SYDNEY - Tumbling Australian home prices may have found solid ground amid the worst property downturn in a generation as the real estate industry experiences a revival in auction demand, data showed.
Australia's central bank has been closely watching housing market weakness as two years of price declines have eroded wealth, undermining consumer confidence and spending power.
The country's housing stock is worth around A$6.8 trillion ($4.79 trillion), showed estimates from the Australian Bureau of Statistics, or almost four times annual gross domestic product.
Auctions are a bellwether of demand and real estate industry participants hope buyer interest has returned, with clearance rates rising across state capital cities.
Latest data from property consultant CoreLogic for the week ended July 13 showed increasing numbers of buyers are purchasing auctioned properties compared with the same time last year.
Of 261 auction results reported in Sydney for the week, 190 found buyers giving a clearance rate of 72.8% - up from the 46.9% reported in the same week a year earlier.
In Melbourne, the clearance rate reached 70.6%, an increase on the 56.2% of last year.
Across all the capital cities, the clearance rate reached 65.4% compared with 52.0% in the same period last year.
Economist Martin North, principal of research firm Digital Finance Analytics, sounded a note of caution on the auction results which are on lower volumes and are self-reported by real-estate agents.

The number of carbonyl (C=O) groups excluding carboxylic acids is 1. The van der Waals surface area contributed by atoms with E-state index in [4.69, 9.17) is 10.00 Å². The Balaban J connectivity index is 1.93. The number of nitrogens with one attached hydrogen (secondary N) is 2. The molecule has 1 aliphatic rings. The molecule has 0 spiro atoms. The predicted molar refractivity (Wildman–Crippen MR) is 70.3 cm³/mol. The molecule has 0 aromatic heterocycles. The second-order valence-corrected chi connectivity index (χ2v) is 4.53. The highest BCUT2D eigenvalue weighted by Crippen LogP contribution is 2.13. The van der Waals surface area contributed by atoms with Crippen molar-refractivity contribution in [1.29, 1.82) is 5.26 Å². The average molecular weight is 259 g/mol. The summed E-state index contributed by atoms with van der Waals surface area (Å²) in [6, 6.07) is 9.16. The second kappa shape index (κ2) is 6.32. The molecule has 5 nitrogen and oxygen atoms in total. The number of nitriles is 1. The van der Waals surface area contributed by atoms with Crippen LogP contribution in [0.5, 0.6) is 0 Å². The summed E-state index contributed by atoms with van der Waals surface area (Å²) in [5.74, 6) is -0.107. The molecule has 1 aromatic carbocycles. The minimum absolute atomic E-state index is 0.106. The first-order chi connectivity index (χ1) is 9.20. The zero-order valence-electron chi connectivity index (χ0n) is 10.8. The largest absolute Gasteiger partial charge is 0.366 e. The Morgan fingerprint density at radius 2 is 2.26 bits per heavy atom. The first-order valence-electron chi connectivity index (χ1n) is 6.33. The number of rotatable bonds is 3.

"A massive spruiking operation is going on at the moment trying to talk the market up," he told Reuters on Sunday, referring to salespeople's showmanship.
The results suggest buyers are reacting positively to cuts in mortgage interest rates after the Reserve Bank of Australia (RBA) lowered its cash rate to a record 1.25% last month, and indicated the possibility of further easing.
Digital Finance Analytics' North said borrowers must still repay the capital regardless of lower interest costs, and that high levels of debt relative to income was becoming a problem. "People are going into retirement still with a mortgage," he said. "It's building risk into the system."
North also said an oversupply of apartments, concerns over their poor build quality and their wide use of recently banned flammable aluminium cladding is likely to impact the market.
(Reporting by Alison Bevege; Editing by Christopher Cushing) ((Alison.Bevege@thomsonreuters.com +61 2 9321 8191))